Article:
Low Cost Activism

by Sandy L on October 24, 2011

Last week I wrote an article on Feminism that spurred quite a lot of comments. If you like you could go back to the original article and read it, but the jist of the message was this.  I stand up for myself, I lead by example, but I do not call out sexism for what it is when I see it happening.   I consider myself a non-verbal feminist and use other means to get my message across.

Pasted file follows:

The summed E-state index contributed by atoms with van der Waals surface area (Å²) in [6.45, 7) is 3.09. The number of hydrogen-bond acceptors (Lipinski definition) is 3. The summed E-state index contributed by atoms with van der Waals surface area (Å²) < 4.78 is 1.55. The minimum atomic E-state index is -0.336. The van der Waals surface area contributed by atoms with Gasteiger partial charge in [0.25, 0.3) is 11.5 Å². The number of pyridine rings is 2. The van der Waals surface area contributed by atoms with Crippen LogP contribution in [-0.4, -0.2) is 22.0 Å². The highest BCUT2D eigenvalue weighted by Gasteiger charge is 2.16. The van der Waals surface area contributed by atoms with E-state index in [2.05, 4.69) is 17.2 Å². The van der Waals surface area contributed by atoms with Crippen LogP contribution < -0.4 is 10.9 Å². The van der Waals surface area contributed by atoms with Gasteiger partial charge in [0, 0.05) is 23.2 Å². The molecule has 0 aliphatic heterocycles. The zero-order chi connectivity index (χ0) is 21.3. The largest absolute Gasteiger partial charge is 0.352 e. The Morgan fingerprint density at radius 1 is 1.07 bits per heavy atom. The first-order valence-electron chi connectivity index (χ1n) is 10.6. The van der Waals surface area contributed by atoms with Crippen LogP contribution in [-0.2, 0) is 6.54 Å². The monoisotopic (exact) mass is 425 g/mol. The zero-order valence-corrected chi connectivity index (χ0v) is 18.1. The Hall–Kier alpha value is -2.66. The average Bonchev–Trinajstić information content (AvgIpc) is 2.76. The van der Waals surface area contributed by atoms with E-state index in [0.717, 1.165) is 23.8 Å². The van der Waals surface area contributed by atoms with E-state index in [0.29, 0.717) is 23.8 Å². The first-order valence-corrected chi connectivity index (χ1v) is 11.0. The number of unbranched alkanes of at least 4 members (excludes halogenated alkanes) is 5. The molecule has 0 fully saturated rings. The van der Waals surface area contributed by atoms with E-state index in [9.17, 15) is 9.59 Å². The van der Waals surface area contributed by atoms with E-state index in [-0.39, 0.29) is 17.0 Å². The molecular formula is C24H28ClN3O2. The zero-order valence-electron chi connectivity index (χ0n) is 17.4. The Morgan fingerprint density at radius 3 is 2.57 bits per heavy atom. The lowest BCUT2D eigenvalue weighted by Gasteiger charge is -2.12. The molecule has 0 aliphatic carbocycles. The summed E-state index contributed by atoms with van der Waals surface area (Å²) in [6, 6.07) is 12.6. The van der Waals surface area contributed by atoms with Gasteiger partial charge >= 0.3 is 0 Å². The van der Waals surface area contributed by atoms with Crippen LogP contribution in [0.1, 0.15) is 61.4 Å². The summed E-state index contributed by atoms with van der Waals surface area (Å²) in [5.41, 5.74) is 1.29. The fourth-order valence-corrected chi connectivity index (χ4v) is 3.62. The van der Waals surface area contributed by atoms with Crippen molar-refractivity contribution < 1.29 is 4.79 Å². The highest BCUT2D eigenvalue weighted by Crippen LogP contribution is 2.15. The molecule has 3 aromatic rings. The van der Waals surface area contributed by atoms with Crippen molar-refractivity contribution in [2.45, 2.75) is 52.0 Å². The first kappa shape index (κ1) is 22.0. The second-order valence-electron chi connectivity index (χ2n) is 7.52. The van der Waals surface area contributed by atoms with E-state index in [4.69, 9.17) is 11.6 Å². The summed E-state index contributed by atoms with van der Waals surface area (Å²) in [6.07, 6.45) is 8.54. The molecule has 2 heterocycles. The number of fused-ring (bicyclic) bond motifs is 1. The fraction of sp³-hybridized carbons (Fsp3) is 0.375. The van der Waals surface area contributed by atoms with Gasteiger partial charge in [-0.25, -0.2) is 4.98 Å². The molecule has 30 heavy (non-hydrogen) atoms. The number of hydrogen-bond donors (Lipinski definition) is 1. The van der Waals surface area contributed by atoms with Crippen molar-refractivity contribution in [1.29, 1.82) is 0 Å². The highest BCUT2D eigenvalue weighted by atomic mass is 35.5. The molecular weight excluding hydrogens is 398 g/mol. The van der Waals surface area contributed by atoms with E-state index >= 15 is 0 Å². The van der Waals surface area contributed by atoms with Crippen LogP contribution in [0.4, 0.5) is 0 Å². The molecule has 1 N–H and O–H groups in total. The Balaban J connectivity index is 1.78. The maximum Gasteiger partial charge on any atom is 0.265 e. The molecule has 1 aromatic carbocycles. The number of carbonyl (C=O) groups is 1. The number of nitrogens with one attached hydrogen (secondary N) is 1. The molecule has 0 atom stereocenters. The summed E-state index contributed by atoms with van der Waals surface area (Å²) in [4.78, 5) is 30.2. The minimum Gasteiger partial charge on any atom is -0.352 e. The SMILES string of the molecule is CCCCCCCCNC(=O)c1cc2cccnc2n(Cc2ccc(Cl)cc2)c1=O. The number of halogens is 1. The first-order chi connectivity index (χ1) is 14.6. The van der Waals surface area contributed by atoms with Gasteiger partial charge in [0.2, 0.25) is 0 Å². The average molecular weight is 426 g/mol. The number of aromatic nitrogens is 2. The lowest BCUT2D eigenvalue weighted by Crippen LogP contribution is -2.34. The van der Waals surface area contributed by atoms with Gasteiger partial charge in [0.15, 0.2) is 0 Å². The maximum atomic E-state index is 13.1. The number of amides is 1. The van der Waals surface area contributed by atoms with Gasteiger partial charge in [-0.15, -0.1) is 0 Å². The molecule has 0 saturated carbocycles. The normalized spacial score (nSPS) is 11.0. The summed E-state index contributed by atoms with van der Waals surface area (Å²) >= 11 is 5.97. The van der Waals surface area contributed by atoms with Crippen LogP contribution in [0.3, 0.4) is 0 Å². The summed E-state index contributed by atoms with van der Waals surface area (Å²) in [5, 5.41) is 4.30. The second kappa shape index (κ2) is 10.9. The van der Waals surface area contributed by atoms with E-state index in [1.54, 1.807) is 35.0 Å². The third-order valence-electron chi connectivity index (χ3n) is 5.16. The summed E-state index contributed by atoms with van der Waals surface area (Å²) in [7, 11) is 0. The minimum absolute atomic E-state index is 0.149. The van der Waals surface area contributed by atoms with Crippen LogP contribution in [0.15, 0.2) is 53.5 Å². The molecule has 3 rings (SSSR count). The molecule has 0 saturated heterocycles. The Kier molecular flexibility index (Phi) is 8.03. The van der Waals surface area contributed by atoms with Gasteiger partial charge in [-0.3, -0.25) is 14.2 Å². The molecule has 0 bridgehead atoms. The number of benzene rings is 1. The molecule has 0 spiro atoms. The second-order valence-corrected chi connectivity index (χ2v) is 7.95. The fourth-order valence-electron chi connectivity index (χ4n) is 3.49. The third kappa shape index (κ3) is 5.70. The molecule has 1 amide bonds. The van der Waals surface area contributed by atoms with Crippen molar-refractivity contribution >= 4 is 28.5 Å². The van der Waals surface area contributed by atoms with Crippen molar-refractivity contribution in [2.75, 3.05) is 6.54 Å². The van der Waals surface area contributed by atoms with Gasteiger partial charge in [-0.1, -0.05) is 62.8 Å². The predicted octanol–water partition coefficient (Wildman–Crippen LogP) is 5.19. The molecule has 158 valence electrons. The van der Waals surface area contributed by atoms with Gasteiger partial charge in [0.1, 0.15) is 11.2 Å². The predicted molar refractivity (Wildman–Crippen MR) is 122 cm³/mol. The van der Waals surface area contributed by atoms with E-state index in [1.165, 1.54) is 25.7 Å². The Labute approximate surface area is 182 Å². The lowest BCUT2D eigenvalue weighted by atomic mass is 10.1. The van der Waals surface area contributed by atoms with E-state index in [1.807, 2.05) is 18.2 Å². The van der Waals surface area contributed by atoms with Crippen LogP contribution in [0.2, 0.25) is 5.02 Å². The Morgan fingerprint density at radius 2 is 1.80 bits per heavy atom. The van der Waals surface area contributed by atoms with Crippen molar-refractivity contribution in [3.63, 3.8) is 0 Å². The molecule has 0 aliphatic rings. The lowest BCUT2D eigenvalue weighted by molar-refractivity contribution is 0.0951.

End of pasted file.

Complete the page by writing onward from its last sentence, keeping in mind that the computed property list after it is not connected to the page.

Kellen and Donna Freedman had some of the best comments refuting my stance saying that the women who were trailblazers and verbal paved the way for our opportunities today and if we don’t continue to be vigilant about maintaining our rights, they’ll be taken away inch by inch.  Often these same women who were asking for basic rights like voting were vilified as well.  That being a minority of any kind means you have the responsibility and duty to continue to pave the way for future generations and keep the various -isms that are lurking around every corner at bay. If we let them creep back into our lives and culture we have failed the future generations.  I’m paraphrasing a bit, but I think that was the general tone from a few of the commenters.